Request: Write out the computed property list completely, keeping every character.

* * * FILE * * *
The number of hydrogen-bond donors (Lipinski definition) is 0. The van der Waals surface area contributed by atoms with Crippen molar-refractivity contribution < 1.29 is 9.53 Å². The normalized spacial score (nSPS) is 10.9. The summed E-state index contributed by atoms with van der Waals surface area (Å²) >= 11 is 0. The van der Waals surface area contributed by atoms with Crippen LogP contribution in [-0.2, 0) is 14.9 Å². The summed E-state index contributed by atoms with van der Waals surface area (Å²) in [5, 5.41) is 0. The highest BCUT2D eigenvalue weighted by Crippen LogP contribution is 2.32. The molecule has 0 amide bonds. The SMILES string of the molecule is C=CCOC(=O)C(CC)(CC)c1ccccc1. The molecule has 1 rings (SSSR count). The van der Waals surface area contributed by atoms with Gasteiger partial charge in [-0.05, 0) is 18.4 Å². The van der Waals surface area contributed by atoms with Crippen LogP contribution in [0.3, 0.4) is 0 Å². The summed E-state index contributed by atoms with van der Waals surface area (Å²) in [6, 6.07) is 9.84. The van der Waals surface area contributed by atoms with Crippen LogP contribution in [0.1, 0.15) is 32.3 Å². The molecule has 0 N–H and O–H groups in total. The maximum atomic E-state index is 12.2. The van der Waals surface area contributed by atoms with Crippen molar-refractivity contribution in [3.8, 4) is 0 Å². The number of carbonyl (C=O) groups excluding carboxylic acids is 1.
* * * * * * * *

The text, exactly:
The number of hydrogen-bond donors (Lipinski definition) is 0. The van der Waals surface area contributed by atoms with Crippen molar-refractivity contribution < 1.29 is 9.53 Å². The normalized spacial score (nSPS) is 10.9. The summed E-state index contributed by atoms with van der Waals surface area (Å²) >= 11 is 0. The van der Waals surface area contributed by atoms with Crippen LogP contribution in [-0.2, 0) is 14.9 Å². The summed E-state index contributed by atoms with van der Waals surface area (Å²) in [5, 5.41) is 0. The highest BCUT2D eigenvalue weighted by Crippen LogP contribution is 2.32. The molecule has 0 amide bonds. The SMILES string of the molecule is C=CCOC(=O)C(CC)(CC)c1ccccc1. The molecule has 1 rings (SSSR count). The van der Waals surface area contributed by atoms with Gasteiger partial charge in [-0.05, 0) is 18.4 Å². The van der Waals surface area contributed by atoms with Crippen LogP contribution in [0.3, 0.4) is 0 Å². The summed E-state index contributed by atoms with van der Waals surface area (Å²) in [6, 6.07) is 9.84. The van der Waals surface area contributed by atoms with Crippen LogP contribution in [0.1, 0.15) is 32.3 Å². The molecule has 0 N–H and O–H groups in total. The maximum atomic E-state index is 12.2. The van der Waals surface area contributed by atoms with Crippen molar-refractivity contribution in [3.8, 4) is 0 Å². The number of carbonyl (C=O) groups excluding carboxylic acids is 1.